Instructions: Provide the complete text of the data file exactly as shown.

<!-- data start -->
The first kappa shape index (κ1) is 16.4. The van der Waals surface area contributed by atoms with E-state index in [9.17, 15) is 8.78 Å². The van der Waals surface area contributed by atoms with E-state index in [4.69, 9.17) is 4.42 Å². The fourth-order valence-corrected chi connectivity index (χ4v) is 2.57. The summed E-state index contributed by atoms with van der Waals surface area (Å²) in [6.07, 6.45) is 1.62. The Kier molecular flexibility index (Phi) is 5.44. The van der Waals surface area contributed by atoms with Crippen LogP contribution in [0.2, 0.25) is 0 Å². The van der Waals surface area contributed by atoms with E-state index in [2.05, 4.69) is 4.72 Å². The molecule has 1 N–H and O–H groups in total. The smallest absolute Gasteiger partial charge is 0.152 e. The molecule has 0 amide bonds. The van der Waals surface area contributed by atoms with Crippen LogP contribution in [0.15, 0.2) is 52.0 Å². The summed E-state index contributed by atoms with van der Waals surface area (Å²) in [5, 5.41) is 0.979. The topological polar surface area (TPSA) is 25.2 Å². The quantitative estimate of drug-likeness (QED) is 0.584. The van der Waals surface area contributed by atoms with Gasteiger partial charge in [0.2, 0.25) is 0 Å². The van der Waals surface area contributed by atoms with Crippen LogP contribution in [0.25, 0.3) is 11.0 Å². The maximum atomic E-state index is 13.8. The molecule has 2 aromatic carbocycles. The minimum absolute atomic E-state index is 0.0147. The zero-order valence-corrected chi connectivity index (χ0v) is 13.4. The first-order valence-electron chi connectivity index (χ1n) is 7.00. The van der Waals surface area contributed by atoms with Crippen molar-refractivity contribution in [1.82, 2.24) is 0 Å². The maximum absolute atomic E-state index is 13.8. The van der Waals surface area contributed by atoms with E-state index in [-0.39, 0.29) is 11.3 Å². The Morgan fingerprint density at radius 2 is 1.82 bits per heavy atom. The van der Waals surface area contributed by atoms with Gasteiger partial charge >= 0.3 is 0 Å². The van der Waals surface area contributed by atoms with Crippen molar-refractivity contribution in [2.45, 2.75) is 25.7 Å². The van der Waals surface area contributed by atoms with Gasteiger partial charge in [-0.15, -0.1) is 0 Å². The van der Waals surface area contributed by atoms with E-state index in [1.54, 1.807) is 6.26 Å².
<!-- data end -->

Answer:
The first kappa shape index (κ1) is 16.4. The van der Waals surface area contributed by atoms with E-state index in [9.17, 15) is 8.78 Å². The van der Waals surface area contributed by atoms with E-state index in [4.69, 9.17) is 4.42 Å². The fourth-order valence-corrected chi connectivity index (χ4v) is 2.57. The summed E-state index contributed by atoms with van der Waals surface area (Å²) in [6.07, 6.45) is 1.62. The Kier molecular flexibility index (Phi) is 5.44. The van der Waals surface area contributed by atoms with Crippen LogP contribution in [0.2, 0.25) is 0 Å². The van der Waals surface area contributed by atoms with E-state index in [2.05, 4.69) is 4.72 Å². The molecule has 1 N–H and O–H groups in total. The smallest absolute Gasteiger partial charge is 0.152 e. The molecule has 0 amide bonds. The van der Waals surface area contributed by atoms with Crippen LogP contribution in [0.15, 0.2) is 52.0 Å². The summed E-state index contributed by atoms with van der Waals surface area (Å²) in [5, 5.41) is 0.979. The topological polar surface area (TPSA) is 25.2 Å². The quantitative estimate of drug-likeness (QED) is 0.584. The van der Waals surface area contributed by atoms with Gasteiger partial charge in [0.2, 0.25) is 0 Å². The van der Waals surface area contributed by atoms with Crippen LogP contribution in [0.25, 0.3) is 11.0 Å². The maximum atomic E-state index is 13.8. The molecule has 2 aromatic carbocycles. The minimum absolute atomic E-state index is 0.0147. The zero-order valence-corrected chi connectivity index (χ0v) is 13.4. The first-order valence-electron chi connectivity index (χ1n) is 7.00. The van der Waals surface area contributed by atoms with Crippen molar-refractivity contribution in [1.82, 2.24) is 0 Å². The maximum absolute atomic E-state index is 13.8. The van der Waals surface area contributed by atoms with E-state index in [-0.39, 0.29) is 11.3 Å². The Morgan fingerprint density at radius 2 is 1.82 bits per heavy atom. The van der Waals surface area contributed by atoms with Gasteiger partial charge >= 0.3 is 0 Å². The van der Waals surface area contributed by atoms with Crippen molar-refractivity contribution in [2.45, 2.75) is 25.7 Å². The van der Waals surface area contributed by atoms with Gasteiger partial charge in [-0.15, -0.1) is 0 Å². The van der Waals surface area contributed by atoms with E-state index in [1.54, 1.807) is 6.26 Å².